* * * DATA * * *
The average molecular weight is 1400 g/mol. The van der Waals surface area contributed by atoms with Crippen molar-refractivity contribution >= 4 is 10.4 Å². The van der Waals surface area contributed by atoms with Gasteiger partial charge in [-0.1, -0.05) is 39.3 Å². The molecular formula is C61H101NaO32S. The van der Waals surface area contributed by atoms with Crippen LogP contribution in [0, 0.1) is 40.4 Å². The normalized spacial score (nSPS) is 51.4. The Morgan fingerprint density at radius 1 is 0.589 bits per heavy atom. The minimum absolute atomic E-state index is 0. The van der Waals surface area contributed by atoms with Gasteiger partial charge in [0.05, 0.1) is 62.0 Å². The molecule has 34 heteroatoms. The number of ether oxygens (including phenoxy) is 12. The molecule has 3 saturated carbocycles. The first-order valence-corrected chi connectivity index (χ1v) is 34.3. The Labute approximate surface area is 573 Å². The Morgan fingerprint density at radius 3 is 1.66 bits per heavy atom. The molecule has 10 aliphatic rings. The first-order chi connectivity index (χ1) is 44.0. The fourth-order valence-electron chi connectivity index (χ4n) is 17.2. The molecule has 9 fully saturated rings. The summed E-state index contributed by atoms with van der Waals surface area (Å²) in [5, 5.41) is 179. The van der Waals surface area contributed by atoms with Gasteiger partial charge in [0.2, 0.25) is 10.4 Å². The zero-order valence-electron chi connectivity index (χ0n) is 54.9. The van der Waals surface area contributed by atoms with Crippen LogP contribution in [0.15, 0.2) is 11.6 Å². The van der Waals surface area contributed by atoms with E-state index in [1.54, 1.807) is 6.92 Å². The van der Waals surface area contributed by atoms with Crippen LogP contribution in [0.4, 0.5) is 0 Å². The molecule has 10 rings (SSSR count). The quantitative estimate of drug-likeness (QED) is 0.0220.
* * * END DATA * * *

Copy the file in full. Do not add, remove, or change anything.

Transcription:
The average molecular weight is 1400 g/mol. The van der Waals surface area contributed by atoms with Crippen molar-refractivity contribution >= 4 is 10.4 Å². The van der Waals surface area contributed by atoms with Gasteiger partial charge in [-0.1, -0.05) is 39.3 Å². The molecular formula is C61H101NaO32S. The van der Waals surface area contributed by atoms with Crippen LogP contribution in [0, 0.1) is 40.4 Å². The normalized spacial score (nSPS) is 51.4. The Morgan fingerprint density at radius 1 is 0.589 bits per heavy atom. The minimum absolute atomic E-state index is 0. The van der Waals surface area contributed by atoms with Gasteiger partial charge in [0.05, 0.1) is 62.0 Å². The molecule has 34 heteroatoms. The number of ether oxygens (including phenoxy) is 12. The molecule has 3 saturated carbocycles. The first-order valence-corrected chi connectivity index (χ1v) is 34.3. The Labute approximate surface area is 573 Å². The Morgan fingerprint density at radius 3 is 1.66 bits per heavy atom. The molecule has 10 aliphatic rings. The first-order chi connectivity index (χ1) is 44.0. The fourth-order valence-electron chi connectivity index (χ4n) is 17.2. The molecule has 9 fully saturated rings. The summed E-state index contributed by atoms with van der Waals surface area (Å²) in [5, 5.41) is 179. The van der Waals surface area contributed by atoms with Gasteiger partial charge in [0.2, 0.25) is 10.4 Å². The zero-order valence-electron chi connectivity index (χ0n) is 54.9. The van der Waals surface area contributed by atoms with Crippen LogP contribution in [0.15, 0.2) is 11.6 Å². The van der Waals surface area contributed by atoms with E-state index in [1.54, 1.807) is 6.92 Å². The van der Waals surface area contributed by atoms with Crippen LogP contribution in [0.4, 0.5) is 0 Å². The molecule has 10 rings (SSSR count). The quantitative estimate of drug-likeness (QED) is 0.0220.